In the Renewable Energy Directive (RED) and Fuel Quality Directive (FQD), the European Union (EU) stipulates that the development of biofuels must not increase greenhouse gas emissions (nitrite, methane, carbon). Therefore, it is undesirable to have an increase of emissions due to changes in the use of agricultural land/ forest/ ranch to produce biofuel crops or because of excessive intensification of Direct Land Use Change (DLUC). In addition, emissions derived from agricultural intensification and extensive adjustment (Indirect Land Use Change, ILUC) are also not permitted.
In order to fulfill European community’s needs of vegetable oils, the European Union have been importing vegetable oil. The need of vegetable oil is approximately 25 million tons each year, however, Europe’s domestic vegetable oil production capacity is only 13 million tons which is 52 percent of what is needed, thus the remaining 48 percent must be met from imports of palm oil, soybean oil and other vegetable oils. EU is full employment; there is not much choice to increase agricultural production without having an impact on EU’s land-use change.
The EU’s anxiety in implementing policies inhibits imports of palm oil and other vegetable oils, which is actually intended to spur domestic production of rapeseed oil (RSO) and sunflower oil (SFO) in order to reduce dependence on imports. Moreover, there is public pressure for the removal of EU agricultural subsidies, so that domestic production of RSO and SFO will be threatened by imported vegetable oil.
For EU, inhibiting palm oil imports will create various problems and increase emissions. Inhibiting imports of the cheaper palm oil compared to EU’s domestic RSO and SFO, will push RSO and SFO prices to increase domestically, which will trigger an increase in EU vegetable oil production. This will increase greenhouse gas emissions (which would rather be reduced by EU) both from DLUC emissions and ILUC emissions.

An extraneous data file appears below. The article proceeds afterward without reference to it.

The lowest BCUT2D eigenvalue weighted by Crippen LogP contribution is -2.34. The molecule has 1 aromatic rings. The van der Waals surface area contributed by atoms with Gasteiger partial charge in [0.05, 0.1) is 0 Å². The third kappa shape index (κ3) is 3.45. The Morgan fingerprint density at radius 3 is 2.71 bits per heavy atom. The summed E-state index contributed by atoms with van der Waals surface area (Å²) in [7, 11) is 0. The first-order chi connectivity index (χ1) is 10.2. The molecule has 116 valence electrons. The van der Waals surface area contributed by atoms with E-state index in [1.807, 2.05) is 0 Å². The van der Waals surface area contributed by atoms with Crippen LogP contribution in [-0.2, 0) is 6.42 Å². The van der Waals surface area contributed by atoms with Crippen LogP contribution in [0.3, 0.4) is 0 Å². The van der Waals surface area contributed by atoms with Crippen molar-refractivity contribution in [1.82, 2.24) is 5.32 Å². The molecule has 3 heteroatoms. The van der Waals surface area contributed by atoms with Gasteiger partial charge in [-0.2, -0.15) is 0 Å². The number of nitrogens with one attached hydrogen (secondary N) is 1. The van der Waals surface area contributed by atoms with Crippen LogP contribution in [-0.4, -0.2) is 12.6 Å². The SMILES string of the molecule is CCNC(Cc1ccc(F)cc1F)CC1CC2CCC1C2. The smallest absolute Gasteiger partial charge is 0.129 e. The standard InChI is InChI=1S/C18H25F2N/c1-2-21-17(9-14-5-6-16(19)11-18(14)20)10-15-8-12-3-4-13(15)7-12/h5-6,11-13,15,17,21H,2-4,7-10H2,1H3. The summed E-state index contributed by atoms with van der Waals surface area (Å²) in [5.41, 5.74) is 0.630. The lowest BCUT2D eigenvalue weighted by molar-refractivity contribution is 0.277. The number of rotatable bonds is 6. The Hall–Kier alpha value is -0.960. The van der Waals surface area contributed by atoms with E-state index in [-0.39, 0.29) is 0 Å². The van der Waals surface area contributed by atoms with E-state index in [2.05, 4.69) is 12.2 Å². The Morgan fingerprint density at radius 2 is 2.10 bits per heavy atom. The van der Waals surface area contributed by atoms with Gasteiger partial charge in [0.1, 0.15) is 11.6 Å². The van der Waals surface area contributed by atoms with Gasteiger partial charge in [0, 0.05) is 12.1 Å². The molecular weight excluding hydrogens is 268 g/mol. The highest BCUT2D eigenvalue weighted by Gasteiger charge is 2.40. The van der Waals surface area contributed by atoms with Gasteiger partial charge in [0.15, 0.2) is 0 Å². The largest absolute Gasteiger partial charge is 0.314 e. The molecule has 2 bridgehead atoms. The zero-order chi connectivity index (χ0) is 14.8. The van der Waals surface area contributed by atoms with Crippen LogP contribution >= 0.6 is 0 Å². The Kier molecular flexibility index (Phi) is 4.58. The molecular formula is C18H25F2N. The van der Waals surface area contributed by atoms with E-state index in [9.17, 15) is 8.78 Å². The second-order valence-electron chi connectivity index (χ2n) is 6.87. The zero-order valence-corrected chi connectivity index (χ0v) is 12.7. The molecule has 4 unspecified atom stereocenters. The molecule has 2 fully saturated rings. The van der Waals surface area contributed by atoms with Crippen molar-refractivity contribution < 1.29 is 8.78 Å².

The increase in emissions from DLUC is originated from: First, the increase in RSO and SFO prices will increase agricultural intensification of RSO and SFO plants. This intensification of RSO and SFO plants increases greenhouse gas emissions both from increased use of fertilizers (nitrogen oxides, methane) and from fossil energy (carbon). According to FAO, it is reported that emissions from RSO and SFO plant inputs are much higher (6 times greater) than oil palm plantations. Secondly, the increase in EU domestic RSO and SFO oil prices will also encourage the conversion of forest land (ex-agricultural land) and pastureland (ranch) in the EU to be the land of RSO and SFO. This is deforestation which also increases carbon emissions.
In addition to emissions from the DLUC, emissions from ILUC also have the potential to increase. First, the conversion of part of EU food land into biofuel crops (due to the increase in RSO and SFO prices) will encourage intensification of agriculture by using more fertilizer, pesticides and fossil energy for mechanization. EU’s agriculture which already produce great amount of emissions (nitrite, methane and carbon) has increased its emissions again due to excessive intensification. Secondly, the reduction of agricultural land for biofuel production will disrupt food security in which EU prefer to avoid. Therefore the conversion of forest land (former agricultural land) and ranch into EU’s agricultural land for food crops will increase. This is also deforestation which increases EU emissions.
In other words, EUs’ policies that hinder or reduce imports of palm oil will actually increase emissions in the EU. This is contrary to the RED and FQD that have been set. So why does the EU still insist to inhibit palm oil imports which is detrimental to their community? The EU government should be realistic about their limitation of space. The presence of palm oil in the EU should actually be seen as a solution to fuel-food trade-off and RED.
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